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Differences between flat panel radiators
There are a wealth of minimalistic flat panel radiators on the market, available at a wide range of prices, but how can you tell which offer good value for money?
A customer asked me the other day, “What’s the difference between these flat panel radiators as one is much more expensive than the other?” So I answered the question, justifying the price difference and realised that this is a common enquiry and something worth addressing properly.
“Designer radiators” are becoming increasingly the norm in homes with a high quality finish and consumers often demand more than the “bog-standard”
However, although price is often an issue, opting for the “cheapest”
So how do flat panel radiators vary? What differences should you be looking out for?
Below we have detailed the various points to consider when purchasing flat-fronted or flat panel radiators.
• Guarantee period: A relatively short guarantee period may indicate lesser quality welding or thin steel. You should be looking for a radiator with a minimum guarantee period of 5 years.
• Independent testing: Are the radiators tested to EN442, the official European Standard? This certificate guarantees that a radiator meets the minimum standards on various aspects including heat output, product labelling and safety.
• Heat output confirmation:
• Awards and accreditations:
• Country of manufacture:
• There are 2 types of flat panel radiators:
1. Specifically designed flat-fronted radiators: These have been designed for the architects market, offering clean lines and a high quality finish. They consist of a neat, simple design that sits close to the wall and often have a plain flat top rather than a grille top.
• Sizes available: Increasing popularity of this type of radiator has led to an increased range of sizes available. For instance, flat panel radiators are now available in both horizontal and vertical designs, with widths from 200mm to 3000mm and heights from 300mm to 2000mm.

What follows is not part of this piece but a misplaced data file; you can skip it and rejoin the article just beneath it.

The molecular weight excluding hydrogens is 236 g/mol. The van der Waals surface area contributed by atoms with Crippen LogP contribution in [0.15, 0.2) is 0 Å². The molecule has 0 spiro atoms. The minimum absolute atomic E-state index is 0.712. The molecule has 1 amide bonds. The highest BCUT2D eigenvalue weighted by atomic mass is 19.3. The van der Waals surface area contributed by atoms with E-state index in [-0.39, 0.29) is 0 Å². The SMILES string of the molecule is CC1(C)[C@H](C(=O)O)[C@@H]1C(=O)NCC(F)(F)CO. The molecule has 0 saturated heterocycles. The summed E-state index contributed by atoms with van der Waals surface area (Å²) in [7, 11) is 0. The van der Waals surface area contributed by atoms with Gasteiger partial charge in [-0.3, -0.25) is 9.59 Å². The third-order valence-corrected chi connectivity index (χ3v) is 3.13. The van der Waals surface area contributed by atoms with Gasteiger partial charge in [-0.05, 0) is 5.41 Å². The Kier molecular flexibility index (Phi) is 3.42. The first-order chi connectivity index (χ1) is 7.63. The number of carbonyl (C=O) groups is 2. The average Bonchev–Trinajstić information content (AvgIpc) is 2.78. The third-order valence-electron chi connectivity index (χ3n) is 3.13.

• Heat output performance:
• Finishing of the top and sides: Flat panel radiators can have open or closed sides; this does not affect the performance of the radiator and is purely cosmetic. They can also have an open or grille top; the effect on the heat output of the radiator is negligible when adding or removing a grille. A grille is usually added for practical reasons (mostly to stop small children putting toy cars down the back!).
• Valve connection positions: These types of radiators come with either “side connections”
• Design of brackets: To maximise space, look at radiators with cleverly designed brackets that keep the radiator as close to the wall as possible. Look for the “wall to front face measurement”
• Grades of steel – Pressed steel radiators in white are a popular product but the quality of steel can vary between models. A thick grade of steel, such as 1.20mm or 1.25mm internal construction will help ensure a long life. Front panels should be a minimum 1.1mm thick steel; top quality flat panel radiators may even be 2mm thick steel.
• Paint quality: Flat-fronted radiators in white or coloured paint finishes are “powder coated” and should have a smooth, semi-gloss surface, similar to those seen on home appliances. Poorly finished radiators may have a “orange peel” effect due to little paint being used.
• Quality of brackets: Brackets can give an immediate indication of the quality of the manufacturing, as a poor quality bracket may well reflect a poor quality radiator.
It’s clear from the above that choosing a flat panel radiator may not be the most straightforward decision, but by following the guidance detailed above, your radiator won’t be a false economy.
For more information on buying good quality flat panel radiators with a reasonable price tag, then speak to a specialist such as Feature Radiators. Their expert team will help you to choose the best radiator for your specific circumstances, so contact them on 01274 567789, visit them at their showroom in Bingley, West Yorkshire or see http://www.featureradiators.co.uk